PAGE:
Yeager called Monday’s new benefits “a victory of our campaign” that “show that when workers join together and raise our voices, we can force powerful companies to make changes they’d never make if we did not stand up.”

“We’ve been speaking out and going on strike for scheduling changes for more than two years,” he said. “And today, Starbucks responded to our calls.”

However, he reiterated his belief Starbucks’ announcement was a “clear continuation of its unprecedented, illegal union busting campaign.”

“Withholding benefits from unionized stores is against the law, and we will file an unfair labor practice charge in response,” he said.

“Also, announcing wage increases of 3 percent days after the company trumpeted its fourth quarter revenue was up 11 percent to a record $9.4 billion is tone deaf,” Yeager added. “This is exactly why we are fighting for a union. As our sisters and brothers at the UAW proved so powerfully, record profits should mean record contracts. And that’s why we’re continuing to organize. That’s why we’re going on strike later this month across the country. You can only win what you’re willing to fight for.”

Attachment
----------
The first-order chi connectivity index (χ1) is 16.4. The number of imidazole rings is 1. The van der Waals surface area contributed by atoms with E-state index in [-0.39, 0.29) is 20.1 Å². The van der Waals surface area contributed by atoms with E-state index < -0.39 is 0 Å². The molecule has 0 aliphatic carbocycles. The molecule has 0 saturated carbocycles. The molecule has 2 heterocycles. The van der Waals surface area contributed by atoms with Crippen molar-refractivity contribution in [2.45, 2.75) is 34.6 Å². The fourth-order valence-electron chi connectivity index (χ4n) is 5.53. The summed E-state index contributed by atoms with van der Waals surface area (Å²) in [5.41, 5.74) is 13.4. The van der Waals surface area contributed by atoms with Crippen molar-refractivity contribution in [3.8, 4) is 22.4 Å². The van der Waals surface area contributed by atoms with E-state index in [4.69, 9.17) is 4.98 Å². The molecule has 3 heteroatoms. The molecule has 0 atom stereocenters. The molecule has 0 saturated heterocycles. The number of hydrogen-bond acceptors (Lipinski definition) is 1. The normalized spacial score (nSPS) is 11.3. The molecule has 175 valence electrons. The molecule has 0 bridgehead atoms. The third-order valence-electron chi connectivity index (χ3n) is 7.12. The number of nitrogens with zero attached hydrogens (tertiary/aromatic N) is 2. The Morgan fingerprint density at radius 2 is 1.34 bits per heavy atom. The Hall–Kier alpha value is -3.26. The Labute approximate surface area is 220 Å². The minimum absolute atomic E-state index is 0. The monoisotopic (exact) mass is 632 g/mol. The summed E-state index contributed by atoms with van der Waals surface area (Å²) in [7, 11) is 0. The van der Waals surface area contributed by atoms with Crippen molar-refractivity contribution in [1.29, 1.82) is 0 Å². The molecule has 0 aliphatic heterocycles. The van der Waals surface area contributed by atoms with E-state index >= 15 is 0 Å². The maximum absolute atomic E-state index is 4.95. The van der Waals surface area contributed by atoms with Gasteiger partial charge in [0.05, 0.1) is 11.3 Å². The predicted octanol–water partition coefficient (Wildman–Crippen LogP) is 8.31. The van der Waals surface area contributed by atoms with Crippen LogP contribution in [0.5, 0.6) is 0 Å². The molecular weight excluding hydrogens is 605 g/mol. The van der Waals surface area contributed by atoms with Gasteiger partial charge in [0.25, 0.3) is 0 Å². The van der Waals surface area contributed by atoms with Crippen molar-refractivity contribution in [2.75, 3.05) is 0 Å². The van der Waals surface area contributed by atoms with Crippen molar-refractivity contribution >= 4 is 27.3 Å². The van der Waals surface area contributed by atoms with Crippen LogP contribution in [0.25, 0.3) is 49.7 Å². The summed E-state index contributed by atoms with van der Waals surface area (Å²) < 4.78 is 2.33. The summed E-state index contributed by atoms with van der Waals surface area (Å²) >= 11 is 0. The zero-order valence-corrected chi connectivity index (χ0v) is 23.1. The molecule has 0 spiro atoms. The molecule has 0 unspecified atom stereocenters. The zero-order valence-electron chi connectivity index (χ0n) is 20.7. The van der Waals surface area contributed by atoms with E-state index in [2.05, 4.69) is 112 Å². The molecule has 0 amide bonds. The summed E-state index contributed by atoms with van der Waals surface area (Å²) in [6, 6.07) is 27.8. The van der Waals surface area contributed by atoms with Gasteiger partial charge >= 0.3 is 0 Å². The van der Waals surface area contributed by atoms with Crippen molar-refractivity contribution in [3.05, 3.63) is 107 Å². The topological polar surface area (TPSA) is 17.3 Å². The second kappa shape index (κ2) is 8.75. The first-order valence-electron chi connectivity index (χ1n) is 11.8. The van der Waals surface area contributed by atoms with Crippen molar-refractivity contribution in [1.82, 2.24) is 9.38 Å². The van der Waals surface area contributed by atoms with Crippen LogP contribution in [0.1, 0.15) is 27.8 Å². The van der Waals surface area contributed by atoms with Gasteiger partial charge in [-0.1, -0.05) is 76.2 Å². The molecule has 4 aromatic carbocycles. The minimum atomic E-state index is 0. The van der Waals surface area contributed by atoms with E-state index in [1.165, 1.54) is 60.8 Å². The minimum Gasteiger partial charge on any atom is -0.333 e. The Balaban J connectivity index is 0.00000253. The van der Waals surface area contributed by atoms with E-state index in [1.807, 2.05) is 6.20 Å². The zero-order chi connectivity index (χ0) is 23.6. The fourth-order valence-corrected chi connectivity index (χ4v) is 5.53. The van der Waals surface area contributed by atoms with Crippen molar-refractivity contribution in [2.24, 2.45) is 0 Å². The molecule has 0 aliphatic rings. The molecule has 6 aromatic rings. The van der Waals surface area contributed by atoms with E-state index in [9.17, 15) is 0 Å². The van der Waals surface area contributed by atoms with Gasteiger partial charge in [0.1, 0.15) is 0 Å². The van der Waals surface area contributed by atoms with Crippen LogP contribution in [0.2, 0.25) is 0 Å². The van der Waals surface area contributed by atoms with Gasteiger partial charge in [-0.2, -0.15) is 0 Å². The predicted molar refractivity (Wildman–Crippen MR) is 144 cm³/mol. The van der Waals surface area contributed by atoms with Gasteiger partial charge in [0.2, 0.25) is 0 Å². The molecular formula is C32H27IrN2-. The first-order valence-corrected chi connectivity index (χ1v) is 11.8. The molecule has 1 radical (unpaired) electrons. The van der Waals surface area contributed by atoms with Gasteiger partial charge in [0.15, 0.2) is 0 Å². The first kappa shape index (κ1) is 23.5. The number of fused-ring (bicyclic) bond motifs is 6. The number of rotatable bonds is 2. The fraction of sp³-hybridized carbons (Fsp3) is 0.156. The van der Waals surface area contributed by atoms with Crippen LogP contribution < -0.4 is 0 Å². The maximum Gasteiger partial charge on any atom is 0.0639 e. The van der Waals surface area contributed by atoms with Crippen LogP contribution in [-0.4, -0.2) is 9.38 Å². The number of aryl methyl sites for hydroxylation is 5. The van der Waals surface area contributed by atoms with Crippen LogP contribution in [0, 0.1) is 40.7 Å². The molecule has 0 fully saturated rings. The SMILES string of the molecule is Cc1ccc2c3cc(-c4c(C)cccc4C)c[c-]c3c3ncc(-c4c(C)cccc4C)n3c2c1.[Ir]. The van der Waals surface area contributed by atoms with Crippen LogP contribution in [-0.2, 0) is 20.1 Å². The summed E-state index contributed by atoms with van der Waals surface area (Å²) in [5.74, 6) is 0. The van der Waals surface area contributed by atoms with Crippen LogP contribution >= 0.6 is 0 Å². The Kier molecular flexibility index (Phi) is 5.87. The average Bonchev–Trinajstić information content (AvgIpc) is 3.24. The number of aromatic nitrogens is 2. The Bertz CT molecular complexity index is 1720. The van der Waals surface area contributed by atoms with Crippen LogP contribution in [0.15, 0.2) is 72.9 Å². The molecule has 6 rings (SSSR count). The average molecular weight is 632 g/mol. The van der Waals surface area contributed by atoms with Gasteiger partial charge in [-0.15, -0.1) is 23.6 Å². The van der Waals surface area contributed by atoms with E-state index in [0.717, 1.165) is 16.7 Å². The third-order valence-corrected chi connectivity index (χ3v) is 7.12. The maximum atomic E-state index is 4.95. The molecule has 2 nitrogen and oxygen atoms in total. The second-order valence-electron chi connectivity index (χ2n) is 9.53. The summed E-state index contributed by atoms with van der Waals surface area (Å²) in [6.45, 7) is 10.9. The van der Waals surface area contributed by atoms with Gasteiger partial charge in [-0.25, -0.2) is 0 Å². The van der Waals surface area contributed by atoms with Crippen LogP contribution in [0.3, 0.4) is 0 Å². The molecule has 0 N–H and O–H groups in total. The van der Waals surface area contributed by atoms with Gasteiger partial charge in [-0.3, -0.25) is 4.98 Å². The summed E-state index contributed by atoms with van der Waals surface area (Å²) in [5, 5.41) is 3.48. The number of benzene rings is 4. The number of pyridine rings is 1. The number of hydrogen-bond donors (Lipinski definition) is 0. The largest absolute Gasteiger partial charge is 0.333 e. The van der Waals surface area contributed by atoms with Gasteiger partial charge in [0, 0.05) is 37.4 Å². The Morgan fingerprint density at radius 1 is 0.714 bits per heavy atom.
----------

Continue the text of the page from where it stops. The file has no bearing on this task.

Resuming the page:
Starbucks countered by saying, as noted earlier, it has invested more than $1 billion to improve the employee experience and continues to benefit from lower attrition and higher tenure in U.S. stores. By the end of fiscal 2025, it expects to double hourly income in the U.S. versus 2020, through more hours and higher wages.

“Next week, the company will share details on a new bundle of partner experience enhancements in the U.S, solidifying its status in providing the best portfolio of benefits across the industry for hourly retail work,” the company stated.